Thank you, Robin, Chris and Kim

This is the first post I’ve written in over a year. It’s long and rambling. Be warned. I don’t really want to write it or write anything for that matter. I haven’t been in a writing mood for a long time. Not for this kind of writing anyway. I have ghosted some ebooks and written on a freelance basis for cold, hard cash, but not for fun or to express myself. Then I bought and listened to “Still on The Levee”, Chris Smither’s 2-CD set and a few days later, Robin Williams killed himself. It’s no secret that I’m a bipolar bear, as my late son, Mike, who also had bipolar disorder, used to say.

My father had it and his father had it and they both died from heart attacks in their fifties, brought on by chain smoking, constant coffee drinking and staying up when they should have been sleeping. My father confided to my mother, during the early happier years of their marriage, that he was afraid that she’d realize that he was crazy and have him “put away” as they called it in those days.

Instead, she told him to leave, one morning when I was ten and he strolled in at 4 and smirked when she asked him where he’d been.  I don’t know why she asked, she knew he’d been with someone new, someone who hadn’t known him long enough to realize that he was crazy and moody and impossible to live with. There were a lot of those relationships in his life until he found a woman who didn’t care how crazy he was and put up with his moods and strangeness, because she was crazy too – crazy in love with him. She was with him when he died and I’m glad he had her and sorry I couldn’t get along with him or please him. Very few people could.

What this has to do with Chris Smither’s music and Robin William’s suicide is that I’m my father’s daughter. When I hear about someone committing suicide because they’re bedeviled by the same demons that aim their pitchforks at my backside, I can’t help but feel sad for them and worried for me and the many other demon-beset depressives in the world.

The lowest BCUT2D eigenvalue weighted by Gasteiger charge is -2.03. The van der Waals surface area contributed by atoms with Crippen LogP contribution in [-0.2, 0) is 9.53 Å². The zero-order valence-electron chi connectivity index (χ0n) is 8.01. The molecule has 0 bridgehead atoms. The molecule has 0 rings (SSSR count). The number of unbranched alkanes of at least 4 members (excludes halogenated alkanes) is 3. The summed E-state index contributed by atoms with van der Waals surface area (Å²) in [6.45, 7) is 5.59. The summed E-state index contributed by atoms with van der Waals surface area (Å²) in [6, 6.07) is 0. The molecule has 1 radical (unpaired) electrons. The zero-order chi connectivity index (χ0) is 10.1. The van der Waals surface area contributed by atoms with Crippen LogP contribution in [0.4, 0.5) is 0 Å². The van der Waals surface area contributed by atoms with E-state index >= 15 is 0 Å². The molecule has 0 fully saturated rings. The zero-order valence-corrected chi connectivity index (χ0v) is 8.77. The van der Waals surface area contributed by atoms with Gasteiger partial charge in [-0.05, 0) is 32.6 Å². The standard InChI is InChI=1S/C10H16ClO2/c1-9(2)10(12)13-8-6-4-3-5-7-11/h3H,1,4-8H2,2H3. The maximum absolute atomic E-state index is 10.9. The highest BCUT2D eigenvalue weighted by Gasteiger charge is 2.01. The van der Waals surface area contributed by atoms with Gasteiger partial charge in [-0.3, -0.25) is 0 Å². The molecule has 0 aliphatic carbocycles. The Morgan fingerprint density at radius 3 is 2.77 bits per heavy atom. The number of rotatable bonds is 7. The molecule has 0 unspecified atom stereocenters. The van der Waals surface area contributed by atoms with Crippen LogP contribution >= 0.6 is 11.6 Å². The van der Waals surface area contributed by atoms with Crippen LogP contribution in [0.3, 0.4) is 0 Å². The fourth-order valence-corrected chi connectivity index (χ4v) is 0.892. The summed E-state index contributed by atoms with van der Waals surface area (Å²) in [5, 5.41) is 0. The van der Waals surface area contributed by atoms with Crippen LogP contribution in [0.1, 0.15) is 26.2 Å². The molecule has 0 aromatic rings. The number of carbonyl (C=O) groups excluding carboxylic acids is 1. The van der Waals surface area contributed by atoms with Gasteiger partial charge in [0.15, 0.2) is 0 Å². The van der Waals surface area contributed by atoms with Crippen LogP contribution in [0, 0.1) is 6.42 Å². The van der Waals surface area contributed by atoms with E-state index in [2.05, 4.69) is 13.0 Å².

One of the things that has kept me above ground since I gave up on suicide after two failed attempts when I was in my early twenties, is the blues. I discovered them at a bar in Boston where I was smoking three or four cigarettes for every beer I downed and wondering if I should maybe slow down on drinking so I could walk home without falling over or start ordering pitchers to get it over with. I was giving it a lot of thought, thinking and drinking and not paying much attention to the guy with the guitar who was setting up on stage. Then he started to play.

The bluesman was Chris Smither and he played like the devil and sang like an angel – or maybe it was vice versa – but he was awesome. After almost fifty years, I can’t remember one particular song that he sang, but I do remember that I came to about twenty minutes later and realized that I was still holding my beer glass and hadn’t taken a sip since he started playing. Now, back in those days, anything that could make me forget to drink was a miracle and I needed a miracle that night.